The doomed tale of Florrie & the Faerie

English essayist in the 1800’s, Maurice Henry Hewlett, wrote Lore of Posperine, which features an account of the strangest of doll-like ‘creatures’ and the sinister results of it’s appearance.

“The facts were as follows. A Mr Stephen Mortimer Beckwith, 28, clerk in the Wiltshire & Dorset Bank at Salisbury was living in Wishford. He was married with one child.

At approximately 10 pm on the 30th November, 1887, he was going home after spending the evening at a friend’s house. It was a mild night, with rain and a wind was blowing. There was a quarter moon and it was not completely dark. Accompanied by his dog, he was riding a bicycle. He stated that he had no difficulty seeing the road nor the stones on it nor the sheep in the hillside. He recalled quite clearly seeing an owl flying.

A mile or so along and his terrier dog ran through the hedge and ran barking up the hill. The man imagined he was after a hare and called him, but the dog took no notice and ran to a gorse bush then stopped, paw uplifted and watching it intensely.

The man watched him for some minutes, dismounting from his bicycle. He could see nothing up there himself but the dog was in a state of excitement. It was whimpering and trembling, and his master decided to take a look at what was causing this behaviour in his dog. The dog would not take his eyes off whatever was up there.

Now standing just behind the dog, the man looked but could see nothing there. He had no stick and imagining it could be a drunk man in there in need of help or a rabbit caught in a trap, he urged his dog inward, but the dog wouldn’t move and eventually it began to howl.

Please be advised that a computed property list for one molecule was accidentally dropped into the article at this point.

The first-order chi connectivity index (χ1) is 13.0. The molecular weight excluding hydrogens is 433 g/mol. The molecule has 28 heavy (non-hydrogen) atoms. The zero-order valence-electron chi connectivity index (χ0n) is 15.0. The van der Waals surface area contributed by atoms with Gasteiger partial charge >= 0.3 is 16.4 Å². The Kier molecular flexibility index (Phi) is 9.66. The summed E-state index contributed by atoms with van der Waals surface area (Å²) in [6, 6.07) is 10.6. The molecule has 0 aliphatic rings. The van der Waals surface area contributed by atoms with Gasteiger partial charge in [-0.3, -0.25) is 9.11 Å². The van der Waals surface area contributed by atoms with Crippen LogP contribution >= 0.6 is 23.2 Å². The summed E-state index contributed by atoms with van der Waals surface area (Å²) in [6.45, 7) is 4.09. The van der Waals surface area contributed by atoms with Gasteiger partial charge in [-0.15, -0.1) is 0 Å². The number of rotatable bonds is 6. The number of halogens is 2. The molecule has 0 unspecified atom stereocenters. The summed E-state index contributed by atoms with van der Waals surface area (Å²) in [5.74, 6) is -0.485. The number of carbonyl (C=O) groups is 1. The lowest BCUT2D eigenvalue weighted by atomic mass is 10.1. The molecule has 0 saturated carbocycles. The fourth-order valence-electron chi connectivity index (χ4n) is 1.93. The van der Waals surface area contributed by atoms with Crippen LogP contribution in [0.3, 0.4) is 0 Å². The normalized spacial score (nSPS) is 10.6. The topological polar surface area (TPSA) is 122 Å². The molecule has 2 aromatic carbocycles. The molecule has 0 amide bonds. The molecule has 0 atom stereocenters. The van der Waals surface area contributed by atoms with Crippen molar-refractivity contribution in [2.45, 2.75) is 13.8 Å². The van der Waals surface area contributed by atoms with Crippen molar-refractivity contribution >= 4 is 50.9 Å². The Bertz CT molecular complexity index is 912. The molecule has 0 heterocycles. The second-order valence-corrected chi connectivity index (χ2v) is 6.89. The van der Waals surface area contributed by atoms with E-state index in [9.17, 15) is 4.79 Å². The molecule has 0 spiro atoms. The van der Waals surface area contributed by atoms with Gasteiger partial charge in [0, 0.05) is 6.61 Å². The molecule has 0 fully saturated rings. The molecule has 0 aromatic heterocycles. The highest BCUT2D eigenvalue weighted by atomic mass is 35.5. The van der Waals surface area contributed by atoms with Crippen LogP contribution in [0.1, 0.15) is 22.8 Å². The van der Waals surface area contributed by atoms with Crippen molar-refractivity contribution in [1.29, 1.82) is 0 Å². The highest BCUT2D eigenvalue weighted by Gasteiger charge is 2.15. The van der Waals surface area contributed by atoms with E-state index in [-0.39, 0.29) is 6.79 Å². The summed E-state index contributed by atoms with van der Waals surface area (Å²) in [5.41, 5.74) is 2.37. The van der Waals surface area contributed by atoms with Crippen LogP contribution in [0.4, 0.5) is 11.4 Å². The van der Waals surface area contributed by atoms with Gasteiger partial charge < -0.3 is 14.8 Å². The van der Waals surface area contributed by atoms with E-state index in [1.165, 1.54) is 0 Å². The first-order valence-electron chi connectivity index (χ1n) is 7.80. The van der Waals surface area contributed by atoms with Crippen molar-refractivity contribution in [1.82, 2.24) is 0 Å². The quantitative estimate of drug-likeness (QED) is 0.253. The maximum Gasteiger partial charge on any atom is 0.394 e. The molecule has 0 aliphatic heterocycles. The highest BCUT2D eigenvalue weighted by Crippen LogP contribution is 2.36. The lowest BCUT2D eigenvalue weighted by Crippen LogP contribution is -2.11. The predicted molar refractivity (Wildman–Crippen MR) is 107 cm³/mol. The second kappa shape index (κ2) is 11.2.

It shook his owner, who because of the isolated location and a ‘mysterious shroud of darkness,’ wanted nothing more than to leave the spot, but he now couldn’t get his dog to leave. Finally, he braved it and put his two hands inside the bush to try to feel for what was in there. It was during this fumbling that he suddenly saw a bright pair of eyes staring back at him, and a pale face.

He found his voice and asked who they were, what was wrong, why they were in there, but no answer came back. He tried to reassure them that he meant no harm to them.

There was no movement at all of the features of the face. It was a very small face, “about as big as a large wax doll’s. It was longish and oval and very pale. I could see its neck and it was no thicker than my wrist. I would have said it was a girl had it not been for the size of her and her face. It was, in fact, neither fish, flesh, nor fowl. Strap my dog had known that from the beginning, and now I was of Strap’s opinion myself.”

In his mind he called her ‘a foreigner;’ for he had no other word for it. To him she was something he could not define. Her face was that of an older girl, a late teenager at least but her size was under three foot. She couldn’t seem to understand what he said to her and said nothing back to him. Her clothing was odd too. It seemed almost like it was made of cobwebs.